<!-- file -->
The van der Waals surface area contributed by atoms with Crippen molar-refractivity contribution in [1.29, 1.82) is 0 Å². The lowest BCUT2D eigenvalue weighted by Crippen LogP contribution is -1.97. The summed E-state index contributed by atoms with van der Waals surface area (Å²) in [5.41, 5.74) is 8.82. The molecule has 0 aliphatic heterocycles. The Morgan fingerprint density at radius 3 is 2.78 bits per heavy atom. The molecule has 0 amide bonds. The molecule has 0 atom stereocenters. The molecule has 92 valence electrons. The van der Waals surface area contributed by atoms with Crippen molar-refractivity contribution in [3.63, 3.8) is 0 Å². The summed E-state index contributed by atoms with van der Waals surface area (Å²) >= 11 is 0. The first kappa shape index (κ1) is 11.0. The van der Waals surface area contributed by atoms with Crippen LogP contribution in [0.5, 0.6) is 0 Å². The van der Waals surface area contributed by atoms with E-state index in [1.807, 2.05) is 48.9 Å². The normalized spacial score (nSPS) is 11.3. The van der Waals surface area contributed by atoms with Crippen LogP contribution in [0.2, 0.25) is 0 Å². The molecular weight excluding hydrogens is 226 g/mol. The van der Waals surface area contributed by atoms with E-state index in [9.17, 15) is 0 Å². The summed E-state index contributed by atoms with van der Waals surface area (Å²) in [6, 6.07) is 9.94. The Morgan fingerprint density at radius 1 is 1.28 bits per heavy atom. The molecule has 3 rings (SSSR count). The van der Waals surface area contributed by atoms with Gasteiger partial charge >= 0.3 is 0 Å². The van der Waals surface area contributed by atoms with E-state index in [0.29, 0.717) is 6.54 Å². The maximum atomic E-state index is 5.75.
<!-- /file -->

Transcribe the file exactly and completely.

The van der Waals surface area contributed by atoms with Crippen molar-refractivity contribution in [1.29, 1.82) is 0 Å². The lowest BCUT2D eigenvalue weighted by Crippen LogP contribution is -1.97. The summed E-state index contributed by atoms with van der Waals surface area (Å²) in [5.41, 5.74) is 8.82. The molecule has 0 aliphatic heterocycles. The Morgan fingerprint density at radius 3 is 2.78 bits per heavy atom. The molecule has 0 amide bonds. The molecule has 0 atom stereocenters. The molecule has 92 valence electrons. The van der Waals surface area contributed by atoms with Crippen molar-refractivity contribution in [3.63, 3.8) is 0 Å². The summed E-state index contributed by atoms with van der Waals surface area (Å²) >= 11 is 0. The first kappa shape index (κ1) is 11.0. The van der Waals surface area contributed by atoms with Crippen LogP contribution in [0.5, 0.6) is 0 Å². The van der Waals surface area contributed by atoms with E-state index in [1.807, 2.05) is 48.9 Å². The normalized spacial score (nSPS) is 11.3. The van der Waals surface area contributed by atoms with Crippen LogP contribution in [0.2, 0.25) is 0 Å². The molecular weight excluding hydrogens is 226 g/mol. The van der Waals surface area contributed by atoms with E-state index in [9.17, 15) is 0 Å². The summed E-state index contributed by atoms with van der Waals surface area (Å²) in [6, 6.07) is 9.94. The Morgan fingerprint density at radius 1 is 1.28 bits per heavy atom. The molecule has 3 rings (SSSR count). The van der Waals surface area contributed by atoms with Gasteiger partial charge >= 0.3 is 0 Å². The van der Waals surface area contributed by atoms with E-state index in [0.29, 0.717) is 6.54 Å². The maximum atomic E-state index is 5.75.